The new screenplay pares it all away and brings it down to what really counts, the two central kids.  Everything is made to revolve around them and quite rightly too.

I would love to see the original film made to this tight, focused script but that’ll never happen.

The new film has two high-power teen leads playing their little hearts out.  It also has an apparent agenda to do the very very best it can with the source material.  So it’s a fine film, in itself.


There is just something about the original film that makes it so much better than the remake, the same 'something' that makes it better than the novel too.  It is, I believe, with the exception cited above, an almost-perfect capturing of the story.  I ask myself what it is that makes it so and I came up with the answer that it is some ‘X-Factor’ which is largely indefinable which makes one version resound and another version not.

But that’s just too lazy, isn’t it?  Not good enough at all, Ken.  So I thought and thought and now I reckon there are two particular reasons why the original film wins.  Wait… three… one of them less important than the other two.

The less important one is the setting.  The new film is set in America and, let’s face it, we are familiar with movies set in America, it sets us immediately on firm ground.  The original setting – the Stockholm suburb of Blackeberg – by contrast, is like another world to us.  No matter how much the new film tries to mimic the locations (and, by gosh, it does) we never feel we are in an uncharted land.  That feeling of dislocation, in the original, helps with the other-worldiness of the story, helps to make it seem possible.

The second reason is the casting of the two teen leads.  The remake casting is superb. Kodi Smit-McPhee (The Road) and Chloe Moretz (who was dynamite in ‘Kick Ass') are both already-seasoned performers who play their parts beautifully.  But the casting of the original, for me, is nothing less than inspired.  Little Kåre Hedebrant as Oskar and Lina Leandersson as Eli simple ‘live’ the parts for me.  I don’t know much about film acting, an expert might say that the American actors are streets-ahead of the original players and I couldn’t disagree.  But, for me, one of the key elements of the original actors’ success was that I didn’t know them, I had never seen them before.  Always, with the remake, there was that niggling, ‘where have I seen them before?’ question.  One never quite escaped the knowledge that they were actors playing a role.  Remarkably, the actors in ‘Let The Right One In’ have never been seen in any other film (as yet).  That is key.  They weren’t just seen to be playing the parts, they ‘were’ the parts.

The final difference – don’t underestimate it ever – the Music.  The original soundtrack for ‘Let The Right One In’ by Johan Söderqvist may be a bit derivative at times but it remains a delicate thing of beauty.  The remake music seemed displaced and forgettable to me.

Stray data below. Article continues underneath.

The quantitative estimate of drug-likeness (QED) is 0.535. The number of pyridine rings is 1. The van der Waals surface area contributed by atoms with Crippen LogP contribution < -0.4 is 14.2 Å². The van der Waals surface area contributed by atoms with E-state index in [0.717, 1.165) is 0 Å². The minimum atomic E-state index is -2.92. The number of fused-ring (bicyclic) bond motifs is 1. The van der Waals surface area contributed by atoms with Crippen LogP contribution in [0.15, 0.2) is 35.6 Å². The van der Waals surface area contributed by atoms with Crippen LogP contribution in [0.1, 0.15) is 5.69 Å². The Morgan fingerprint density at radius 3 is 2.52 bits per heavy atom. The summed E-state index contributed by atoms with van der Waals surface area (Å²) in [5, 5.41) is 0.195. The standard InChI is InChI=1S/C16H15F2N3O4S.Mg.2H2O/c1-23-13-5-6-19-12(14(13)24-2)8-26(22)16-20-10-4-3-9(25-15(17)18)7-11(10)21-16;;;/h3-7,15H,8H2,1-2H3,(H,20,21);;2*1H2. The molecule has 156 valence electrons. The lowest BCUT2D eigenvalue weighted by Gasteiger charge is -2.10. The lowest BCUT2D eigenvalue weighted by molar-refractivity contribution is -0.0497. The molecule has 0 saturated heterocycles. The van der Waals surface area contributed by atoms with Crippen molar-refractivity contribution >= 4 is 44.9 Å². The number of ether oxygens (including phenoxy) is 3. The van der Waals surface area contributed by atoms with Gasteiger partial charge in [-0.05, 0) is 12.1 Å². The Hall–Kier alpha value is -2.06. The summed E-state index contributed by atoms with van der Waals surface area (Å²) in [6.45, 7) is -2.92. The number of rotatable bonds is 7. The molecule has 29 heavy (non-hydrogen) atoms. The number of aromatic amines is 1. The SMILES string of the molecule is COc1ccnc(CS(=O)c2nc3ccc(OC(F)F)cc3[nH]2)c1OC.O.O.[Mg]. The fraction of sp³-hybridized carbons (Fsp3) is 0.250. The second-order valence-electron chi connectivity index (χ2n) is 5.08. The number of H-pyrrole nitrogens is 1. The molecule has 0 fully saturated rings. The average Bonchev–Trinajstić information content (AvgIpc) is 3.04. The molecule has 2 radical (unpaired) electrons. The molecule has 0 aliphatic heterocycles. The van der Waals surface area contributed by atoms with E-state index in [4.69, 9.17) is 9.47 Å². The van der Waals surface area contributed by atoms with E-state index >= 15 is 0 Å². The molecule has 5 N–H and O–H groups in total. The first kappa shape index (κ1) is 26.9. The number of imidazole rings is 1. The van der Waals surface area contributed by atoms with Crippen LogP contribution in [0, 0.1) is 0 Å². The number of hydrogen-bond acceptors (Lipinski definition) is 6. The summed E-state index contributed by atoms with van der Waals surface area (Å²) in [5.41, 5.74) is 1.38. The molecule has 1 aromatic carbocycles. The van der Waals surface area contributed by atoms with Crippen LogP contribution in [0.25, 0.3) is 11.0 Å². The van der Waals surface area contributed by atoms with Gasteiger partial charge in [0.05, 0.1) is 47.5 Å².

Finally, I must report that my little plan, to win John over with this new version, has pretty much failed.  My son didn’t really like the film, he found it slow and a bit hard to follow.  He was tired, I’ll let him off.

All in all, the new film is an honourable film and well worth a few hours of your time.

But ultimately, when I ask myself, “if this was the only version of this story that you ever saw, would you love it as you do?” the answer to that would be “No.”

Sorry but no.

Memories of Eldest

I’ve written here before about my current view of this blog as a sort of a ‘Pensieve’ where my memories and thoughts can be chucked in and hauled out in silvery snot-like threads at some later date.  One might say, “why not stick it in a notebook?”  Good idea but it’s not me.  Although fewer and fewer people read this stuff, I tend to need at least the possibility of an audience in order to do something with the appropriate level of care.

So here I am.

Today I’m looking at my Eldest Son, who will be fifteen next week and who, to my delight, is now considerably taller than I am.  My memories of him, from now, will be of this clever, gentle, considered guy rather then the bump, baby and toddler who came before and who filled our lives so completely.

Perhaps it’s time, then, to chuck something into the Pensieve, lest it get lost along the way.  Perhaps when I am old and my mind has gone, someone might read this page out to me and I might smile a moment, imagining these things really happened.

Three memories of J:

When he was a toddler, we had a date every evening, after work and before bedtime.  We used to wrestle.  We’d meet up on our bed and square up to each other.  Toddler would employ sophisticated Half-Nelson techniques and invariably dad would be chucked off the bed and onto the floor.  Three falls were sufficient to win the battle and toddler never conceded a single fall in all the time that this violent and giggle-ridden rendezvous was kept.

Every evening, once tucked in, a book was read aloud by me to him.  We read very little every night, perhaps only a page.  In this way, we read all the Harry Potter books (except that last one which he was old enough to read himself), all of Lord of The Rings, The Hobbit, Watership Down, Swallows and Amazons, Witch and the Wardrobe… it is truly amazing how much can be read, one page a night, over the steady trickle of a childhood.

Finally, almost Benjamin Button-like, we sneak back to the earliest moments.  The tiny baby.  At weekends, I used to take the night feed.  I would watch half of some video movie and leave the second half for the middle of the Friday night.  There, in the insular twilight of the living room, Dad and bottle-suckling infant, lay on the couch, wrapped themselves up in a patchwork quilt and watched Candyman together.

I couldn’t ever forget that, could I?

Just in case I do, perhaps it’ll be here.